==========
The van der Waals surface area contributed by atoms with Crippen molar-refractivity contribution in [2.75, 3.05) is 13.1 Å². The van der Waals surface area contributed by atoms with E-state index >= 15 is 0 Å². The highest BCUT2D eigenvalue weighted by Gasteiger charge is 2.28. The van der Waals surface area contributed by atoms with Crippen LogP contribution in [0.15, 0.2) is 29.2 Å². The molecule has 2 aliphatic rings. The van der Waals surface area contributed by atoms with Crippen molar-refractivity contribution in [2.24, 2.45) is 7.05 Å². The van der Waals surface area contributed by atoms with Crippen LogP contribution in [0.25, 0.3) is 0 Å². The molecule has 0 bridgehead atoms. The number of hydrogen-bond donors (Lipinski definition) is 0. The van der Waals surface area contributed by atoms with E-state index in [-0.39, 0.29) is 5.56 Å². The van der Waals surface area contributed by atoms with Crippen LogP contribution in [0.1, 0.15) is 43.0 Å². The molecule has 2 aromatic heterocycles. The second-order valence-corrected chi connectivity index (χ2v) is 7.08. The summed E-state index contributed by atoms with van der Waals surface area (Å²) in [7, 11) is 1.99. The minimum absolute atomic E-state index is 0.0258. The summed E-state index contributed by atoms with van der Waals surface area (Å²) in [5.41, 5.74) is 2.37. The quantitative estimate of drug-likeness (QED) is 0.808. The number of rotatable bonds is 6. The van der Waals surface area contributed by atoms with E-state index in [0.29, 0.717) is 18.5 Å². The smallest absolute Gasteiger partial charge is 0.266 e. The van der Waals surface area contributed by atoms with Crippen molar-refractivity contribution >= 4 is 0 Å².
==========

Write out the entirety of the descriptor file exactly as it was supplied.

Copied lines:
The van der Waals surface area contributed by atoms with Crippen molar-refractivity contribution in [2.75, 3.05) is 13.1 Å². The van der Waals surface area contributed by atoms with E-state index >= 15 is 0 Å². The highest BCUT2D eigenvalue weighted by Gasteiger charge is 2.28. The van der Waals surface area contributed by atoms with Crippen LogP contribution in [0.15, 0.2) is 29.2 Å². The molecule has 2 aliphatic rings. The van der Waals surface area contributed by atoms with Crippen molar-refractivity contribution in [2.24, 2.45) is 7.05 Å². The van der Waals surface area contributed by atoms with Crippen LogP contribution in [0.25, 0.3) is 0 Å². The molecule has 0 bridgehead atoms. The number of hydrogen-bond donors (Lipinski definition) is 0. The van der Waals surface area contributed by atoms with E-state index in [-0.39, 0.29) is 5.56 Å². The van der Waals surface area contributed by atoms with Crippen LogP contribution in [0.1, 0.15) is 43.0 Å². The molecule has 2 aromatic heterocycles. The second-order valence-corrected chi connectivity index (χ2v) is 7.08. The summed E-state index contributed by atoms with van der Waals surface area (Å²) in [7, 11) is 1.99. The minimum absolute atomic E-state index is 0.0258. The summed E-state index contributed by atoms with van der Waals surface area (Å²) in [5.41, 5.74) is 2.37. The quantitative estimate of drug-likeness (QED) is 0.808. The number of rotatable bonds is 6. The van der Waals surface area contributed by atoms with E-state index in [0.29, 0.717) is 18.5 Å². The smallest absolute Gasteiger partial charge is 0.266 e. The van der Waals surface area contributed by atoms with Crippen molar-refractivity contribution >= 4 is 0 Å².